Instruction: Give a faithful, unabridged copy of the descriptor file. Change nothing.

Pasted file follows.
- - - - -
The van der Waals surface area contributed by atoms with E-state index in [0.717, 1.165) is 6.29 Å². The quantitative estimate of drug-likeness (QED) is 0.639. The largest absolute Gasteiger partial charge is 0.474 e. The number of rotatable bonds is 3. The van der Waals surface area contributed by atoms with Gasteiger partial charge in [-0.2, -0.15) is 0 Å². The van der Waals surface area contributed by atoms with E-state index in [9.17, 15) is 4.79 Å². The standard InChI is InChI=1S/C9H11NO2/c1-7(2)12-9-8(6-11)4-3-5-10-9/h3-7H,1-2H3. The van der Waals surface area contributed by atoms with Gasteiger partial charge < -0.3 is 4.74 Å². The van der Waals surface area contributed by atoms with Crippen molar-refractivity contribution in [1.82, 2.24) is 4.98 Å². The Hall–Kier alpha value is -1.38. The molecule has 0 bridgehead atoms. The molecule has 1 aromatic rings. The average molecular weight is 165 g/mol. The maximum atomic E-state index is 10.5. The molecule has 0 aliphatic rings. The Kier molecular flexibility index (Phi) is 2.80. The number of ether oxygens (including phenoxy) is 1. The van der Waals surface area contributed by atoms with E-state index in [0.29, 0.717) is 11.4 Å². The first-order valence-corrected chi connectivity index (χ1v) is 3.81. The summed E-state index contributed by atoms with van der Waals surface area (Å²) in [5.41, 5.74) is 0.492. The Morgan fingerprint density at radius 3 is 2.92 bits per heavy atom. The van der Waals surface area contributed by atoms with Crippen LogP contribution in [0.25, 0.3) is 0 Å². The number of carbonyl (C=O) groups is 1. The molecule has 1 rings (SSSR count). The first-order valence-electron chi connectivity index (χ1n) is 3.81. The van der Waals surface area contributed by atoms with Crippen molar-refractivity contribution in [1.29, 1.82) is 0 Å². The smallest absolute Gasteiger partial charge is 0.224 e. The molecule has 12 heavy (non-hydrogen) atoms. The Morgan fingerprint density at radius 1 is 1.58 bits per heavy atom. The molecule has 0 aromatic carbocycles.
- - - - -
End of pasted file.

The van der Waals surface area contributed by atoms with E-state index in [0.717, 1.165) is 6.29 Å². The quantitative estimate of drug-likeness (QED) is 0.639. The largest absolute Gasteiger partial charge is 0.474 e. The number of rotatable bonds is 3. The van der Waals surface area contributed by atoms with Gasteiger partial charge in [-0.2, -0.15) is 0 Å². The van der Waals surface area contributed by atoms with E-state index in [9.17, 15) is 4.79 Å². The standard InChI is InChI=1S/C9H11NO2/c1-7(2)12-9-8(6-11)4-3-5-10-9/h3-7H,1-2H3. The van der Waals surface area contributed by atoms with Gasteiger partial charge < -0.3 is 4.74 Å². The van der Waals surface area contributed by atoms with Crippen molar-refractivity contribution in [1.82, 2.24) is 4.98 Å². The Hall–Kier alpha value is -1.38. The molecule has 0 bridgehead atoms. The molecule has 1 aromatic rings. The average molecular weight is 165 g/mol. The maximum atomic E-state index is 10.5. The molecule has 0 aliphatic rings. The Kier molecular flexibility index (Phi) is 2.80. The number of ether oxygens (including phenoxy) is 1. The van der Waals surface area contributed by atoms with E-state index in [0.29, 0.717) is 11.4 Å². The first-order valence-corrected chi connectivity index (χ1v) is 3.81. The summed E-state index contributed by atoms with van der Waals surface area (Å²) in [5.41, 5.74) is 0.492. The Morgan fingerprint density at radius 3 is 2.92 bits per heavy atom. The van der Waals surface area contributed by atoms with Crippen LogP contribution in [0.25, 0.3) is 0 Å². The number of carbonyl (C=O) groups is 1. The molecule has 1 rings (SSSR count). The first-order valence-electron chi connectivity index (χ1n) is 3.81. The van der Waals surface area contributed by atoms with Crippen molar-refractivity contribution in [1.29, 1.82) is 0 Å². The smallest absolute Gasteiger partial charge is 0.224 e. The molecule has 12 heavy (non-hydrogen) atoms. The Morgan fingerprint density at radius 1 is 1.58 bits per heavy atom. The molecule has 0 aromatic carbocycles.